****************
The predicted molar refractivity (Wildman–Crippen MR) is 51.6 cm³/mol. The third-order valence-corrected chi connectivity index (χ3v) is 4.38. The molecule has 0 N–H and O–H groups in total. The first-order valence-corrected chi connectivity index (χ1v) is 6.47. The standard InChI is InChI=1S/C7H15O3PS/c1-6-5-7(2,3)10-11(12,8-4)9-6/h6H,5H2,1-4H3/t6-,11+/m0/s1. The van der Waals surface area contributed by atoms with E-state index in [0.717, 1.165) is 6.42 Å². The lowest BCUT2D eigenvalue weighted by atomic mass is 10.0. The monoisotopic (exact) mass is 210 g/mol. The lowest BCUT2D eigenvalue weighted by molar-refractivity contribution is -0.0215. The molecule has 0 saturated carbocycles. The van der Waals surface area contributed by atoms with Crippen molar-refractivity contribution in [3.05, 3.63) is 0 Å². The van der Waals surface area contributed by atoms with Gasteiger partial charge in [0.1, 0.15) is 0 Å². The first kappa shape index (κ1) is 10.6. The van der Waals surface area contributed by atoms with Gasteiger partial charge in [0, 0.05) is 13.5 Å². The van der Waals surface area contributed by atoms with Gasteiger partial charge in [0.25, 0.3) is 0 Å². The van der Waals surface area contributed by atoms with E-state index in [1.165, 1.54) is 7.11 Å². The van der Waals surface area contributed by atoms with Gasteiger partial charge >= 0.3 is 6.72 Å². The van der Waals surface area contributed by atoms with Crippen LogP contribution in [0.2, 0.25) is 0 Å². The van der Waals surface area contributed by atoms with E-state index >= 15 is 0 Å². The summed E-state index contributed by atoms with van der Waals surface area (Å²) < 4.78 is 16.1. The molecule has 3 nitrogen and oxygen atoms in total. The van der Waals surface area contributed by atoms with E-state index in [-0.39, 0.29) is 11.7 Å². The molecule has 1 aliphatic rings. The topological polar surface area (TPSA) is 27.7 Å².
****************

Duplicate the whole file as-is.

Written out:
The predicted molar refractivity (Wildman–Crippen MR) is 51.6 cm³/mol. The third-order valence-corrected chi connectivity index (χ3v) is 4.38. The molecule has 0 N–H and O–H groups in total. The first-order valence-corrected chi connectivity index (χ1v) is 6.47. The standard InChI is InChI=1S/C7H15O3PS/c1-6-5-7(2,3)10-11(12,8-4)9-6/h6H,5H2,1-4H3/t6-,11+/m0/s1. The van der Waals surface area contributed by atoms with E-state index in [0.717, 1.165) is 6.42 Å². The lowest BCUT2D eigenvalue weighted by atomic mass is 10.0. The monoisotopic (exact) mass is 210 g/mol. The lowest BCUT2D eigenvalue weighted by molar-refractivity contribution is -0.0215. The molecule has 0 saturated carbocycles. The van der Waals surface area contributed by atoms with Crippen molar-refractivity contribution in [3.05, 3.63) is 0 Å². The van der Waals surface area contributed by atoms with Gasteiger partial charge in [0.1, 0.15) is 0 Å². The first kappa shape index (κ1) is 10.6. The van der Waals surface area contributed by atoms with Gasteiger partial charge in [0, 0.05) is 13.5 Å². The van der Waals surface area contributed by atoms with Gasteiger partial charge in [0.25, 0.3) is 0 Å². The van der Waals surface area contributed by atoms with E-state index in [1.165, 1.54) is 7.11 Å². The van der Waals surface area contributed by atoms with Gasteiger partial charge >= 0.3 is 6.72 Å². The van der Waals surface area contributed by atoms with Crippen LogP contribution in [0.2, 0.25) is 0 Å². The van der Waals surface area contributed by atoms with E-state index >= 15 is 0 Å². The summed E-state index contributed by atoms with van der Waals surface area (Å²) < 4.78 is 16.1. The molecule has 3 nitrogen and oxygen atoms in total. The van der Waals surface area contributed by atoms with E-state index in [-0.39, 0.29) is 11.7 Å². The molecule has 1 aliphatic rings. The topological polar surface area (TPSA) is 27.7 Å².